Most people are familiar with the world’s “big cats”: Lions, tigers, leopards, jaguar, puma, and cheetah. But far fewer people know about the much larger number of small cat species, which range from the ancestors of domesticated house cats to the flat-headed cat to the ocelot. Yet, like big cats, these small cats play important roles in the ecosystems they inhabit.
Small cats’ lack of visibility has meant that haven’t received big cats’ level of conservation funding — collectively they get only a small fraction of the dollars that go toward lions, tigers and jaguars, for example. But small cat conservation efforts may have just gotten a significant boost with Panthera — the world’s largest organization devoted exclusively to wild cat conservation — announcing Jonathan Ayers as its new Chair of its Board of Directors.
Ayers — the former Chairman, President and CEO of IDEXX Laboratories, a publicly-traded company that develops veterinary products and technologies — in March pledged $20 million to Panthera. A significant portion of that commitment is for small cat conservation.
Ayers pledged the funds after a cycling accident in June 2019 left him a quadriplegic. Ayers says the experience, which prompted him to step down as CEO of IDEXX, gave him a new sense of purpose: saving wild cats through conservation efforts, including creating opportunities for communities that live in and around their habitats.
“I asked myself, ‘What do I do now?’ ‘What’s my purpose?’ And I realized that it was time to give back,” he told Mongabay. “Now is the time to put to use some of the financial benefits that I had received as a result of being in business and pursue this really important goal of conserving species and in particular, cats, because they’re a very important part of the biodiverse ecosystems in which they inhabit.”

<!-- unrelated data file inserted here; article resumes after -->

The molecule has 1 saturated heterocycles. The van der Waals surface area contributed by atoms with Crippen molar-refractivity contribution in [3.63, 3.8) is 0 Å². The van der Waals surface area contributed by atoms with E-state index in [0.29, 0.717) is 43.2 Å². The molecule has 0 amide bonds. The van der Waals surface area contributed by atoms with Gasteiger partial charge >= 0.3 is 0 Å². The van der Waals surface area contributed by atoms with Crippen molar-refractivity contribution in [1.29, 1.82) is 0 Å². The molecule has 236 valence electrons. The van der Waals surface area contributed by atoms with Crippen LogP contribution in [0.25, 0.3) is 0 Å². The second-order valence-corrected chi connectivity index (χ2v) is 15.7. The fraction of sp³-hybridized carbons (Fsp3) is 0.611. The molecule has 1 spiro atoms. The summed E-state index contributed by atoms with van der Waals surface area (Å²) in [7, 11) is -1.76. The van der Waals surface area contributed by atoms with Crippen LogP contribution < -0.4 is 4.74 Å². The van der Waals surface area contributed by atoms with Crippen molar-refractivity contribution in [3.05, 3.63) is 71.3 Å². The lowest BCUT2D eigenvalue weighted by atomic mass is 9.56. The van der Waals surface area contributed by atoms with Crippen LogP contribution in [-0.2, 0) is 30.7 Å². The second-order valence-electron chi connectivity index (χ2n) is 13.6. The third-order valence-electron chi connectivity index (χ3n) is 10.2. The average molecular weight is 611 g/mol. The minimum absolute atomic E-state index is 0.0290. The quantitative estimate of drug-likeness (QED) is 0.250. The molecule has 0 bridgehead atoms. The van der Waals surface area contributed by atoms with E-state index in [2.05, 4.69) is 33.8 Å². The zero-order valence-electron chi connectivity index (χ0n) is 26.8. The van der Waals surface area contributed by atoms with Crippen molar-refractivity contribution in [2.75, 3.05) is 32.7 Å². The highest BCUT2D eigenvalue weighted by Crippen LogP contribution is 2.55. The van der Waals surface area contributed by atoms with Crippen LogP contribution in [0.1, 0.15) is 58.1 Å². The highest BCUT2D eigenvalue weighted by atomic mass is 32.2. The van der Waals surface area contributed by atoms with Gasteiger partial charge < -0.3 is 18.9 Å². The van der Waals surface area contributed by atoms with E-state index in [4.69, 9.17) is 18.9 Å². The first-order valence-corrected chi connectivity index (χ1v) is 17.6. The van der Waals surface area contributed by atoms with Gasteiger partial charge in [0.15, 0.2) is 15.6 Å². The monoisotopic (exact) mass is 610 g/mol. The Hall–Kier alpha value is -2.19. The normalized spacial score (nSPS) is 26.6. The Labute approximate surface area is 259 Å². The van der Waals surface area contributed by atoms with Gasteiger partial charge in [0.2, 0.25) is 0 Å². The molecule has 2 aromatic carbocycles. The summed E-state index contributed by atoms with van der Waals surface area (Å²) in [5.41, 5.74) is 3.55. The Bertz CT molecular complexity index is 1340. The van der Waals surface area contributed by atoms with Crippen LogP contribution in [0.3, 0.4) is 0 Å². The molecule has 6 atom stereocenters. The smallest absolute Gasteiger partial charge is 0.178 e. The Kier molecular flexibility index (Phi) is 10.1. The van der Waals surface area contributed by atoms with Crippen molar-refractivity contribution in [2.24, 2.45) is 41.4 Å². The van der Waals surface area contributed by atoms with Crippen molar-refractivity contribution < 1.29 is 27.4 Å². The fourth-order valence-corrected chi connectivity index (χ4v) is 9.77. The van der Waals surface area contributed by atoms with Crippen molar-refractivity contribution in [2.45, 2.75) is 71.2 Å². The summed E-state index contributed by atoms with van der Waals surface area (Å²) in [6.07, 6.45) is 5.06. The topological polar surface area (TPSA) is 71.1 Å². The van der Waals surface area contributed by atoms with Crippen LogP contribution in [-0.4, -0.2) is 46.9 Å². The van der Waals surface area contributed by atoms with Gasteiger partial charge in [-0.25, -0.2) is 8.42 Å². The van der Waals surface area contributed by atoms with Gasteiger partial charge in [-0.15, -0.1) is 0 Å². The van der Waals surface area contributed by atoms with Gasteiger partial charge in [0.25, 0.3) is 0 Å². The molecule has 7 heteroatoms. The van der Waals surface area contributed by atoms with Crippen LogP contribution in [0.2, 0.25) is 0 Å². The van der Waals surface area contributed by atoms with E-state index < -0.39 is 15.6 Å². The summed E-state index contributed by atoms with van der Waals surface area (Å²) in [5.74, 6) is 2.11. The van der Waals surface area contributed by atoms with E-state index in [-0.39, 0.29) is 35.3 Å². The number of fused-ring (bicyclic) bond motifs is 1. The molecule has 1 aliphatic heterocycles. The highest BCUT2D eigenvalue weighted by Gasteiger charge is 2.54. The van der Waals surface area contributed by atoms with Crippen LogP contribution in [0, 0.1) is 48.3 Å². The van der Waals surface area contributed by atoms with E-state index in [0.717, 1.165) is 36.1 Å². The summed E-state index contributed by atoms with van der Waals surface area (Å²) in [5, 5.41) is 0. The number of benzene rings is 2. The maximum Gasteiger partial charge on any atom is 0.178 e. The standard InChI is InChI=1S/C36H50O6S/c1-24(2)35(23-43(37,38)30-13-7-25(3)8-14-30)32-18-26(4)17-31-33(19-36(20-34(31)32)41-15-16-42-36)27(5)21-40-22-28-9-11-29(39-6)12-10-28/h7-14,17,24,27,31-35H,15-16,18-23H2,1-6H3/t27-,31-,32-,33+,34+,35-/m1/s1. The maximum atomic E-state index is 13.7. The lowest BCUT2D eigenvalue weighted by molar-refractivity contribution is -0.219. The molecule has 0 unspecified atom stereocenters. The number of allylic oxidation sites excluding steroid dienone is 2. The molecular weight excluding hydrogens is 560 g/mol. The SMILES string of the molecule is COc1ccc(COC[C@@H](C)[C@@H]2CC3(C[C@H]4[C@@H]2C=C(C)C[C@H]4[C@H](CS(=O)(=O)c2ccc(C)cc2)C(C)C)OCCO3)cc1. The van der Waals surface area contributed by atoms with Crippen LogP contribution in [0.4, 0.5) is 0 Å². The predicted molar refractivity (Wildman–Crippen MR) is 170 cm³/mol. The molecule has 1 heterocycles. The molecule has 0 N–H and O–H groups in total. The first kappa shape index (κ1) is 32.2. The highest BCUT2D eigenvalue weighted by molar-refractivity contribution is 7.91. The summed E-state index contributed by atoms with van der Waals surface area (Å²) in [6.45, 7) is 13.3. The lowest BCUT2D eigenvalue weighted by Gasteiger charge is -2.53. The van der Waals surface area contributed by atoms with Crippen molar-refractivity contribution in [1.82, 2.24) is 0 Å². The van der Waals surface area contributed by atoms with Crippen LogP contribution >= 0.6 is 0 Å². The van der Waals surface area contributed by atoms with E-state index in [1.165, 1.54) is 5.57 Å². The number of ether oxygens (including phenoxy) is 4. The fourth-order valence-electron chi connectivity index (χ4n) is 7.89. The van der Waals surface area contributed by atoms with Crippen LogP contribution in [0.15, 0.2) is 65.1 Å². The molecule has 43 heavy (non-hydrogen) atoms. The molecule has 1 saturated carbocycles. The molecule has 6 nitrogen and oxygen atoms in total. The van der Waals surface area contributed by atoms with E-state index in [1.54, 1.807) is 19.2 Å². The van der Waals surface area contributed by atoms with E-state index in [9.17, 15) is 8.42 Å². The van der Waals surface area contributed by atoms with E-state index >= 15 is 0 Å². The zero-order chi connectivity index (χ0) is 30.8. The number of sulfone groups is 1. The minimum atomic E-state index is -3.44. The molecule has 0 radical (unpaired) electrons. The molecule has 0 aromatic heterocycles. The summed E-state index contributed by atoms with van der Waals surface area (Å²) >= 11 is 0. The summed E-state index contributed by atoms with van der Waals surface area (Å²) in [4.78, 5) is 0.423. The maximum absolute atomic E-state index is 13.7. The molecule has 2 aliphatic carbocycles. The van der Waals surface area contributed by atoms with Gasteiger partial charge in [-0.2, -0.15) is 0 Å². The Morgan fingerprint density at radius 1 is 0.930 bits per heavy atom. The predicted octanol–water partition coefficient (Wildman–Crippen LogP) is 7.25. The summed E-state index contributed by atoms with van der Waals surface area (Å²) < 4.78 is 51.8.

Ayers will replace Panthera Founder Thomas S. Kaplan as the organization’s Board Chair. Kaplan will remain on Panthera’s board and take on the new role of Chair of The Global Alliance for Wild Cats, a coalition of philanthropists that aims to establish a $200 million wild cat conservation fund.
Ayers says he hopes to expand the audience for cat conservation, which would translate to more resources for both big cat and small cat conservation efforts.
“One of my visions for Panthera is to build appreciation for wildcats among more people and then get them involved, whether that’s via supporting conservation efforts or some other means,” he said. “Panthera, with its focus on charismatic cats, can play a big role in rallying people around the importance of nature, the importance of biodiversity, and the importance of conservation.”
Ayers spoke about his background, his love of cats, and conservation broadly during a recent conservation with Mongabay.